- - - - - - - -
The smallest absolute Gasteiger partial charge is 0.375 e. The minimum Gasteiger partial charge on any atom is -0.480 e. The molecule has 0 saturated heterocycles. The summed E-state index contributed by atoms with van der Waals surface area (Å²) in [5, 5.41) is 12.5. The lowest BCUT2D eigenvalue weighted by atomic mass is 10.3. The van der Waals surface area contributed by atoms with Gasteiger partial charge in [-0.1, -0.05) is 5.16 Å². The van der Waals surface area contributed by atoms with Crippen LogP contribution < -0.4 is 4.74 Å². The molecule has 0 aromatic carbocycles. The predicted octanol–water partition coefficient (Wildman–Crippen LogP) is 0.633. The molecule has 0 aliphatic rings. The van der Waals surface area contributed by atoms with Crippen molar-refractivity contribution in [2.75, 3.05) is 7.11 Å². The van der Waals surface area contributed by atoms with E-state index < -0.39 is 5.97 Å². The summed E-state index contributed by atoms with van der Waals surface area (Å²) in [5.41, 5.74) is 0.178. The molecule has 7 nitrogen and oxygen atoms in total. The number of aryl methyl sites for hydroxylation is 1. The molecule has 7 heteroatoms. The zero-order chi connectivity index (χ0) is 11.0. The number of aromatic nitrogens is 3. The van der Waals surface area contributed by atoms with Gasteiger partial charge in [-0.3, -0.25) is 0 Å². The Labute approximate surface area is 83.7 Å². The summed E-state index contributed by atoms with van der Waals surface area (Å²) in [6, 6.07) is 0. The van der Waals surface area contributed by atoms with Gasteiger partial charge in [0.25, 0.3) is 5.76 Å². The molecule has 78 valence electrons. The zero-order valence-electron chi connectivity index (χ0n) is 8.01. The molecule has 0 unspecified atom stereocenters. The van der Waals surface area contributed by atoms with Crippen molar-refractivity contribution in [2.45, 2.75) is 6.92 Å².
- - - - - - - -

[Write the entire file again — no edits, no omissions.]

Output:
The smallest absolute Gasteiger partial charge is 0.375 e. The minimum Gasteiger partial charge on any atom is -0.480 e. The molecule has 0 saturated heterocycles. The summed E-state index contributed by atoms with van der Waals surface area (Å²) in [5, 5.41) is 12.5. The lowest BCUT2D eigenvalue weighted by atomic mass is 10.3. The van der Waals surface area contributed by atoms with Gasteiger partial charge in [-0.1, -0.05) is 5.16 Å². The van der Waals surface area contributed by atoms with Crippen LogP contribution < -0.4 is 4.74 Å². The molecule has 0 aromatic carbocycles. The predicted octanol–water partition coefficient (Wildman–Crippen LogP) is 0.633. The molecule has 0 aliphatic rings. The van der Waals surface area contributed by atoms with Crippen molar-refractivity contribution in [2.75, 3.05) is 7.11 Å². The van der Waals surface area contributed by atoms with E-state index < -0.39 is 5.97 Å². The summed E-state index contributed by atoms with van der Waals surface area (Å²) in [5.41, 5.74) is 0.178. The molecule has 7 nitrogen and oxygen atoms in total. The number of aryl methyl sites for hydroxylation is 1. The molecule has 7 heteroatoms. The zero-order chi connectivity index (χ0) is 11.0. The number of aromatic nitrogens is 3. The van der Waals surface area contributed by atoms with Gasteiger partial charge in [-0.3, -0.25) is 0 Å². The Labute approximate surface area is 83.7 Å². The summed E-state index contributed by atoms with van der Waals surface area (Å²) in [6, 6.07) is 0. The van der Waals surface area contributed by atoms with Gasteiger partial charge in [0.25, 0.3) is 5.76 Å². The molecule has 78 valence electrons. The zero-order valence-electron chi connectivity index (χ0n) is 8.01. The molecule has 0 unspecified atom stereocenters. The van der Waals surface area contributed by atoms with Crippen molar-refractivity contribution in [2.45, 2.75) is 6.92 Å².